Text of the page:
Filipino Food Finds a Place in the American Mainstream

For many Filipinos, the dishes of their heritage are inseparable from days of celebration. Food marks the occasion, as at a recent gathering of Filipino-American writers, artists and filmmakers at the New York home of the poet J. Mae Barizo. Credit Dina Litovsky for The New York Times

By Ligaya Mishan/nytimes.com – In 1883, José Rizal, the future hero and martyr of the Philippine Revolution, was a homesick medical student abroad in Madrid. His longing for bagoong, a paste of seafood salted and left to ferment until it exudes a fathomless funk, grew so great that his worried family in Manila dispatched a jar. But it broke on the ship, releasing its pungent scent and, reportedly, terrifying the passengers.

Today, bagoong and other Filipino foods are finally entering the American mainstream, more than a century after the United States Navy sailed into Manila Bay, sank the Spanish Armada and took control of the archipelago, a restive colony of around 7,100 islands and 180 languages. Americans of Filipino heritage now make up one in five of all Asian-Americans, second only to Chinese in number, and the largest percentage of immigrants serving in the United States military were born in the Philippines.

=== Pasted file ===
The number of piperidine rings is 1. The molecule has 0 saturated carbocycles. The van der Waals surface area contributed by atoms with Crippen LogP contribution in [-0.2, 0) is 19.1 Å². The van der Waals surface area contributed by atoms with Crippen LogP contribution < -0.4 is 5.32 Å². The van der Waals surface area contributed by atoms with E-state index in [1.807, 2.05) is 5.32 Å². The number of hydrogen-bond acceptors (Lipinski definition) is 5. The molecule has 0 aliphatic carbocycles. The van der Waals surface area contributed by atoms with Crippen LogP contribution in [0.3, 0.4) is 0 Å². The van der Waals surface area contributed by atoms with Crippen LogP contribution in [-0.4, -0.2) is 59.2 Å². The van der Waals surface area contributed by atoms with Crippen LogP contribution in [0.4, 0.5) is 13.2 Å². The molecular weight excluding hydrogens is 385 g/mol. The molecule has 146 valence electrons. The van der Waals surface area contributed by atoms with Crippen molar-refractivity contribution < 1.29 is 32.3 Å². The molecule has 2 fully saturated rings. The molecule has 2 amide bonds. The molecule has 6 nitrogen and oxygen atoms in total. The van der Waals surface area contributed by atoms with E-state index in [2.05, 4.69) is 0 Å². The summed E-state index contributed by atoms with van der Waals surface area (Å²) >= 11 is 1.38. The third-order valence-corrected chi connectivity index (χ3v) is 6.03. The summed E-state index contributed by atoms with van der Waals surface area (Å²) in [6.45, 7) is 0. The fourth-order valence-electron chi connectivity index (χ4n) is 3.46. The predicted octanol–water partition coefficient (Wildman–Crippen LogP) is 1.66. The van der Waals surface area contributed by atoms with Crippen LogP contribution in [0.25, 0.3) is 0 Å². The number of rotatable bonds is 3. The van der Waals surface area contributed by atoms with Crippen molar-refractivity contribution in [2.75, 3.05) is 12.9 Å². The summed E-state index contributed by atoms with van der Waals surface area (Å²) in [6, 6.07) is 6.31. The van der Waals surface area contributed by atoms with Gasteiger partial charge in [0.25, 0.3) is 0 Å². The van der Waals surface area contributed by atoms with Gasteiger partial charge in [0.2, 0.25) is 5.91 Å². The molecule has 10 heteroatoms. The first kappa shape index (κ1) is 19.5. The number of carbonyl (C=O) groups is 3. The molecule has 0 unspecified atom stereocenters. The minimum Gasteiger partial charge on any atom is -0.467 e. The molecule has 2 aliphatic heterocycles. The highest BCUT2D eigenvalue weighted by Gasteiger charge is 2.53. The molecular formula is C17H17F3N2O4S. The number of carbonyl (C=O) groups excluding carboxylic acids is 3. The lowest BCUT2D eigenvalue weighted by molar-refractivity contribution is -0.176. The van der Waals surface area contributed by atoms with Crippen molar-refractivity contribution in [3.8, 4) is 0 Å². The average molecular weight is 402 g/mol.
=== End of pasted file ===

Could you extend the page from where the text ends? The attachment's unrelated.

Other Asian cuisines have been part of the American landscape for decades. But only in recent years have Filipino dishes started gaining recognition outside immigrant communities, at restaurants like Maharlika in New York; Bad Saint in Washington, D.C.; and Lasa in Los Angeles.

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